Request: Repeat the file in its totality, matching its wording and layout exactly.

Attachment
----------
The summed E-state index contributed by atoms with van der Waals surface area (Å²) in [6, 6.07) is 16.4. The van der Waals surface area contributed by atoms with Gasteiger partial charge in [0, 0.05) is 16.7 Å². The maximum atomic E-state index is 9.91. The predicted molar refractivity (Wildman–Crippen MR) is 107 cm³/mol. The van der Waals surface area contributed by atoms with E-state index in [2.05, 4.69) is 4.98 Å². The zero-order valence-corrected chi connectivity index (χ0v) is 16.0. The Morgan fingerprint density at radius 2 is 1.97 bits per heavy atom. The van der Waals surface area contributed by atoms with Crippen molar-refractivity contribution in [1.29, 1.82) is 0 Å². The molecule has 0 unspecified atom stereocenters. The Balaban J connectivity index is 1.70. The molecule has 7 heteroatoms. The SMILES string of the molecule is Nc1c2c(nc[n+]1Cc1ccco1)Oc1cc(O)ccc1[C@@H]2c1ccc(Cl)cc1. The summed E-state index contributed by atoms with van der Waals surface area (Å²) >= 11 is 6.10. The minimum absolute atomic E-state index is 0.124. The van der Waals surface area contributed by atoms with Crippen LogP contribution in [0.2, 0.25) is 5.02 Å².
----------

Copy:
The summed E-state index contributed by atoms with van der Waals surface area (Å²) in [6, 6.07) is 16.4. The van der Waals surface area contributed by atoms with Gasteiger partial charge in [0, 0.05) is 16.7 Å². The maximum atomic E-state index is 9.91. The predicted molar refractivity (Wildman–Crippen MR) is 107 cm³/mol. The van der Waals surface area contributed by atoms with E-state index in [2.05, 4.69) is 4.98 Å². The zero-order valence-corrected chi connectivity index (χ0v) is 16.0. The Morgan fingerprint density at radius 2 is 1.97 bits per heavy atom. The van der Waals surface area contributed by atoms with Crippen molar-refractivity contribution in [1.29, 1.82) is 0 Å². The molecule has 0 unspecified atom stereocenters. The Balaban J connectivity index is 1.70. The molecule has 7 heteroatoms. The SMILES string of the molecule is Nc1c2c(nc[n+]1Cc1ccco1)Oc1cc(O)ccc1[C@@H]2c1ccc(Cl)cc1. The summed E-state index contributed by atoms with van der Waals surface area (Å²) >= 11 is 6.10. The minimum absolute atomic E-state index is 0.124. The van der Waals surface area contributed by atoms with Crippen LogP contribution in [0.2, 0.25) is 5.02 Å².